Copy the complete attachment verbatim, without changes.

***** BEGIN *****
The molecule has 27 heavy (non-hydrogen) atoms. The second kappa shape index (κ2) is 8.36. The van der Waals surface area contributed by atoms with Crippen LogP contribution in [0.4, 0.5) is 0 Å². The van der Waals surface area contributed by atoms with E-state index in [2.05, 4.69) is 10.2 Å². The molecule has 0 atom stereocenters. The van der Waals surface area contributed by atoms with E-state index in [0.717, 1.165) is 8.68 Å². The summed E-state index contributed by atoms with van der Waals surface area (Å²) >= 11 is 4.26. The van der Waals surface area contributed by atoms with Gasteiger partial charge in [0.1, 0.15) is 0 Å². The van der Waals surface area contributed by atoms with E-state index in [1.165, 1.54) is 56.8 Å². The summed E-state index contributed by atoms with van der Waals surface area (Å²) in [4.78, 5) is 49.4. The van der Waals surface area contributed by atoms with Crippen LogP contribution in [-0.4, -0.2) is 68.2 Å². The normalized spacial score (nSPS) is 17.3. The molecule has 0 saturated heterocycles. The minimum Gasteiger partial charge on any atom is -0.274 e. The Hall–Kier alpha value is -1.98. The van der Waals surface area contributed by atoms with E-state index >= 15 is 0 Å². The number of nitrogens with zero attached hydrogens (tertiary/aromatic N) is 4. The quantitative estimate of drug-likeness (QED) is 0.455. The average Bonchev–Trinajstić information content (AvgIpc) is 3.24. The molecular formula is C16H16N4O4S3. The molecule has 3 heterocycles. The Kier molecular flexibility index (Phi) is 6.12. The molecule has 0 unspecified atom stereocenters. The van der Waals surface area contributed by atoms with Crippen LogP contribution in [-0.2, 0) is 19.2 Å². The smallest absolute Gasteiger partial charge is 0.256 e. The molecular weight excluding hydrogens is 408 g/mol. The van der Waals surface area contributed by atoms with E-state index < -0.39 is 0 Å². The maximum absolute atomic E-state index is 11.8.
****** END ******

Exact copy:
The molecule has 27 heavy (non-hydrogen) atoms. The second kappa shape index (κ2) is 8.36. The van der Waals surface area contributed by atoms with Crippen LogP contribution in [0.4, 0.5) is 0 Å². The van der Waals surface area contributed by atoms with E-state index in [2.05, 4.69) is 10.2 Å². The molecule has 0 atom stereocenters. The van der Waals surface area contributed by atoms with E-state index in [0.717, 1.165) is 8.68 Å². The summed E-state index contributed by atoms with van der Waals surface area (Å²) >= 11 is 4.26. The van der Waals surface area contributed by atoms with Gasteiger partial charge in [0.1, 0.15) is 0 Å². The van der Waals surface area contributed by atoms with E-state index in [1.165, 1.54) is 56.8 Å². The summed E-state index contributed by atoms with van der Waals surface area (Å²) in [4.78, 5) is 49.4. The van der Waals surface area contributed by atoms with Crippen LogP contribution in [-0.4, -0.2) is 68.2 Å². The normalized spacial score (nSPS) is 17.3. The molecule has 0 saturated heterocycles. The minimum Gasteiger partial charge on any atom is -0.274 e. The Hall–Kier alpha value is -1.98. The van der Waals surface area contributed by atoms with E-state index >= 15 is 0 Å². The number of nitrogens with zero attached hydrogens (tertiary/aromatic N) is 4. The quantitative estimate of drug-likeness (QED) is 0.455. The average Bonchev–Trinajstić information content (AvgIpc) is 3.24. The molecular formula is C16H16N4O4S3. The molecule has 3 heterocycles. The Kier molecular flexibility index (Phi) is 6.12. The molecule has 0 unspecified atom stereocenters. The van der Waals surface area contributed by atoms with Crippen LogP contribution in [-0.2, 0) is 19.2 Å². The smallest absolute Gasteiger partial charge is 0.256 e. The molecular weight excluding hydrogens is 408 g/mol. The van der Waals surface area contributed by atoms with E-state index < -0.39 is 0 Å². The maximum absolute atomic E-state index is 11.8.